BETHLEHEM (Ma’an) -- A taxi driver tried to set fire into his car early Wednesday after a police officer gave him a traffic ticket because he parked in an off-limits area between Bethlehem and Beit Jala.
Ashraf Abul Sheikh, a father of 10 from Aida refugee camp, told Ma’an: ”I wanted to set fire to my taxi and keep myself inside it to explode because I am exploding from the new regulations given by the traffic police in Bethlehem. My friends pulled me from the car and saved my life, but I have no doubt that I will do it again if the situation remains the same.”
“Where are taxi drivers supposed to park in Bethlehem if everywhere is banned and how can we work and pick up people? I want to work, I want to feed my family, even if I already paid 39 tickets I still don’t care until they change the laws,” he said.
“We were promised by the Bethlehem governor, municipality and traffic police that this situation of parking in streets will be solved and until the moment we are given tickets and banned from parking,” he added.
A Bethlehem police spokesman told Ma'an that the police officer told the driver not to park, and that if he parks he will give him a ticket. But he wasn't given a traffic ticket, police said.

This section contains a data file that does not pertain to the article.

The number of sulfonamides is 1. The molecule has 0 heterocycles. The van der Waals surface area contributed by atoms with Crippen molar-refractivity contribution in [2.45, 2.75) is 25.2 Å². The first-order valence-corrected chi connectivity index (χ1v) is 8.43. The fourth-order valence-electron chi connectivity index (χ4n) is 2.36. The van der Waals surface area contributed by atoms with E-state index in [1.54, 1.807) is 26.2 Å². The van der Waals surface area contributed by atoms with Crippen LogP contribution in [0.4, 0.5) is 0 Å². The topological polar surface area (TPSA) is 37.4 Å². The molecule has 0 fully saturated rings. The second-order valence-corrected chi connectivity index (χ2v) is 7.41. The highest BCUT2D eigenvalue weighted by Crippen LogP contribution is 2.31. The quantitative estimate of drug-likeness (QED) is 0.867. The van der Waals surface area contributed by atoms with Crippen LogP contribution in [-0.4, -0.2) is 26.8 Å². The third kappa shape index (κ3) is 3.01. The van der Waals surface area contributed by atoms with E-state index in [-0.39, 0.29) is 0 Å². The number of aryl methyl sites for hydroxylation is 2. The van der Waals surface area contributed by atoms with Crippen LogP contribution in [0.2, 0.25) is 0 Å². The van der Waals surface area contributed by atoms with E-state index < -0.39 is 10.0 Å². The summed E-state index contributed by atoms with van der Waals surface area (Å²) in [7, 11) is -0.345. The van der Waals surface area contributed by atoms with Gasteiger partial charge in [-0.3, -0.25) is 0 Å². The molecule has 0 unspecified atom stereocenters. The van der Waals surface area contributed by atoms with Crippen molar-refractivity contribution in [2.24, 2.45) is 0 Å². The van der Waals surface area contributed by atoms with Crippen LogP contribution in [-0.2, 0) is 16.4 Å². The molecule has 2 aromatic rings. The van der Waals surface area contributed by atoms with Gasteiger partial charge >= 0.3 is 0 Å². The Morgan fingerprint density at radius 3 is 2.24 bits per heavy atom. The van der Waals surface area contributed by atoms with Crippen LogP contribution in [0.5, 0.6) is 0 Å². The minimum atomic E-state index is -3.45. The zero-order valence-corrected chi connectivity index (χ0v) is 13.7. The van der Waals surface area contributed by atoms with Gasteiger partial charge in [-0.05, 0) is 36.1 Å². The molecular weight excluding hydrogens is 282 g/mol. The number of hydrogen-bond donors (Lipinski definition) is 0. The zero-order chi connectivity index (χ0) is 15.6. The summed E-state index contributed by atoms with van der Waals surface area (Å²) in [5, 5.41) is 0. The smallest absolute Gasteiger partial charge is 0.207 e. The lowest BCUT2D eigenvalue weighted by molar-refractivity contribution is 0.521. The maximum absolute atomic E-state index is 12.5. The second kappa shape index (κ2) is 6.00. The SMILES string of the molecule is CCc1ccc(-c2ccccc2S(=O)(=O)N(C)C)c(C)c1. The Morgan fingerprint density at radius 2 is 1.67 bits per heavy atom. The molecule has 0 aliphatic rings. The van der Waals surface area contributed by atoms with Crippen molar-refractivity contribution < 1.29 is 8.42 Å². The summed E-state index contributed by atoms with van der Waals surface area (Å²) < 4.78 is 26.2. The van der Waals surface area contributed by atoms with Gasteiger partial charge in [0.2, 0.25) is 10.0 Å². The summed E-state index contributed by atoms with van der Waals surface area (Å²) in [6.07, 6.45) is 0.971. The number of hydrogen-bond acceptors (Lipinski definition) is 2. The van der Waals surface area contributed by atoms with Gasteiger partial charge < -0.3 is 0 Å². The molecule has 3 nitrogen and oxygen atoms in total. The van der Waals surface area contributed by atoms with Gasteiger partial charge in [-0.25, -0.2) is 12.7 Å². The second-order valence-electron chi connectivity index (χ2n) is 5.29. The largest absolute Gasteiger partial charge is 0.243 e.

Samer Salahat, another taxi driver from the Bethlehem area, told Ma’an that “This is not Ashraf’s problem only, it is our case too because we as Bethlehem taxi drivers are opposing new regulations and we can’t work like that.
“I was there when Ashraf was given the ticket and he told the police officer, 'I want to set fire to myself,' and the officers told him, 'OK, burn yourself, that is not my issue.'”
The coordinator of Bethlehem traffic police Saleh Soboh told Ma’an: ”We at the Bethlehem committee decided to ban buses and taxis from parking in front of stores to pick up people. There will be special places for taxis and buses taking tourists and not in the middle of streets because this issue is causing traffic in Bethlehem.”
He added that they banned hotels from allowing the buses to park in front of the hotels because the roads are for all people and not taken by the hotels and buses.
This campaign will last until the traffic problem is solved, added Soboh. He pointed out that they also banned stores from displaying goods on the street because were being prevented from walking.
Taxi drivers used to pick up people coming from Jerusalem at the Bab al-Zqaq road near Beit Jala. This was moved to a wider place because it used to make traffic and residents complained to the municipality.
Soboh added that each taxi should park in front of the taxi office he is working for and not in streets.
He mentioned that taxi office owners will lose their permit if they don’t gather their taxis and park in a special place allowed for them in front of each office.